The Clinical and Laboratory Standards Institute (CLSI) has published a new report —Understanding the Cost of Quality in the Laboratory (QMS20-R)—which focuses on understanding and managing the different types of quality costs that affect the laboratory. QMS20-R presents an initial approach laboratories can take to identify quality costs and remove unnecessary expense from laboratory processes. “This report takes important information that has been published in business and industry literature for several years, but takes the laboratory approach to that information,” notes QMS20-R Chairholder Lucia M Berte, MT(ASCP)SBB, DLM; CQA(ASQ)CMQ/OE. “The cost of quality is important not only in the broad picture of health care, but also in the laboratory environment now, when costs are being squeezed and laboratories are always being asked to do more with less.”


Cytopathology at the Tipping Point

A major factor presaging the future in cytopathology practice is the closure of cytotechnology schools. With the economic crisis and amid high unemployment rates and tightened budget belts, universities and hospitals that once sponsored cytotechnology and other laboratory science programs to provide a continuing supply of trained laboratorians have taken a second look at the cost of training and decided to cease investment in laboratory allied health education. Cytotechnology programs are often small and especially vulnerable, some with fewer than three students annually. Some administrators have incorrectly deduced that since changes in cervical cancer screening algorithms and use of HPV testing have reduced the volume of Pap tests in the United States, the need for cytotechnologists is less critical. The recent FDA application for an HPV platform by Roche to be used for primary cervical cancer screening may perpetuate this myth, but there is currently no consensus recommendation to switch to HPV tests without Pap tests. Cytotechnology programs are not alone in the attrition of facilities dedicated to training laboratory personnel. Medical technology programs have seen a loss of more than 400 programs over the past three decades.


Genetic Cancer Screening Moves Beyond Single-Gene Tests

Clinicians are ordering more comprehensive gene tests to look for mutations carrying higher risks of hereditary cancer. These multi-gene panels are raising questions about the scope of information being collected as the science and the industry move toward increasingly advanced sequencing. Researchers are learning more about the different genes and variants that put a patient at risk for developing hereditary cancers such as colon cancer and breast cancer. As a result, a growing number of clinical laboratories now test for a wider range of high-risk, medium-risk, low risk and even emerging-risk genes.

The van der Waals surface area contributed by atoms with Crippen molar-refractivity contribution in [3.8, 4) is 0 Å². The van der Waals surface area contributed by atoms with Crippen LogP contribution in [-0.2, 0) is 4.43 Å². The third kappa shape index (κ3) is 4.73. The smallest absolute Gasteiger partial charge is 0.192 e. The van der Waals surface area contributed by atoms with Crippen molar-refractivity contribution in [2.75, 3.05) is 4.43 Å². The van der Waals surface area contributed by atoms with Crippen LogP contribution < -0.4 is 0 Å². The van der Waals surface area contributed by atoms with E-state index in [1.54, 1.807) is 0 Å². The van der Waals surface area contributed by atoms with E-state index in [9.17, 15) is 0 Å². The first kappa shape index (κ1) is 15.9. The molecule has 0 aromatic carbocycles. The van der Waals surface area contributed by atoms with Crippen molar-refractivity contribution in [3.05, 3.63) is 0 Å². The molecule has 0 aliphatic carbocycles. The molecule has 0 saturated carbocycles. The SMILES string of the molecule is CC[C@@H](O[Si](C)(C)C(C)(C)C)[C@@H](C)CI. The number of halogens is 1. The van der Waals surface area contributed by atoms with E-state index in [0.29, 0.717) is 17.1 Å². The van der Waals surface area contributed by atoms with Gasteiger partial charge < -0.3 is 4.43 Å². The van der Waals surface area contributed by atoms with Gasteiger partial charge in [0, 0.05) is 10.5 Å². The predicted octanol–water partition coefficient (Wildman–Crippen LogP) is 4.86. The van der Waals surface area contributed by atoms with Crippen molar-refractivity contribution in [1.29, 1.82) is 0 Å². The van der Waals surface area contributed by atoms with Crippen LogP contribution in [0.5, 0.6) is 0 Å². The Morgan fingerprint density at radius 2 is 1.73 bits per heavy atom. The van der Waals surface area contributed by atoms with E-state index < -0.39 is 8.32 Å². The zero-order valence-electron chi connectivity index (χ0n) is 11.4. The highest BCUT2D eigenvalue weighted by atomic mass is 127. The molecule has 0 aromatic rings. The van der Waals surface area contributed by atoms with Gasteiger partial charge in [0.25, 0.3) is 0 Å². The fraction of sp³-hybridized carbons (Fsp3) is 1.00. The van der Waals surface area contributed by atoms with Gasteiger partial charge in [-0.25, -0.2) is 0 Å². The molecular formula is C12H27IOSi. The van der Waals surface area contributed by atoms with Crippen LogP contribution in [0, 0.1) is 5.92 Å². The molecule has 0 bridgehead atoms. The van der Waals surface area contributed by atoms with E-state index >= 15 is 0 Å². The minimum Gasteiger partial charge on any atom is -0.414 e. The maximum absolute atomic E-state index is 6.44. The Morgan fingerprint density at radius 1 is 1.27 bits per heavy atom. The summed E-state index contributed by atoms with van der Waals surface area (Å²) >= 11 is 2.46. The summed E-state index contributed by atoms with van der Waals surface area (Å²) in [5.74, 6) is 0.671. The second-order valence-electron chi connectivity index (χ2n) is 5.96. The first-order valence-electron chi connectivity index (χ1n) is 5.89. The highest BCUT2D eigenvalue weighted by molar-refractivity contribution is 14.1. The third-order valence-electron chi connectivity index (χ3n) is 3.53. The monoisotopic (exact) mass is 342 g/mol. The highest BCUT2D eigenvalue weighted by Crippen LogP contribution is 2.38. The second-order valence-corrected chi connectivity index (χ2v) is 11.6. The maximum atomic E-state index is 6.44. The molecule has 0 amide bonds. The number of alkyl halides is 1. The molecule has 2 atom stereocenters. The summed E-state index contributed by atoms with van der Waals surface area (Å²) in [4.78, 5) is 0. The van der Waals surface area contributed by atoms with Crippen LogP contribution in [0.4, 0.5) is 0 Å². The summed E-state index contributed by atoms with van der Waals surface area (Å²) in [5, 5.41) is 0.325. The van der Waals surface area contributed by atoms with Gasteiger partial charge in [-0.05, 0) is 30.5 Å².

Lipase Mutation May Flag Diabetes Risk

A genetic mutation that blocks production of a protein critical for lipolysis appears to have a significant impact on metabolic health, researchers found. In a study of Old Order Amish patients, a mutation in the gene that encodes for hormone-sensitive lipase (HSL) was tied to dyslipidemia, hepatic steatosis, systemic insulin resistance, and diabetes, Coleen Damcott, PhD, of the University of Maryland School of Medicine in Baltimore, and colleagues reported online first in the New England Journal of Medicine. They discovered a 19-base-pair frameshift deletion in exon 9 of LIPE in Amish with lipid abnormalities, a loss-of-function mutation that results in insufficiency of the HSL protein in heterozygous patients and complete absence of the protein in homozygous patients. Carriers of the mutation had higher serum triglycerides, more hepatic fat, worse fasting insulin levels, and lower levels of HDL cholesterol, as well as nearly a twofold increased risk of type 2 diabetes compared with noncarriers, they reported (P=0.02).


Giant Rats That Can Sniff Out TB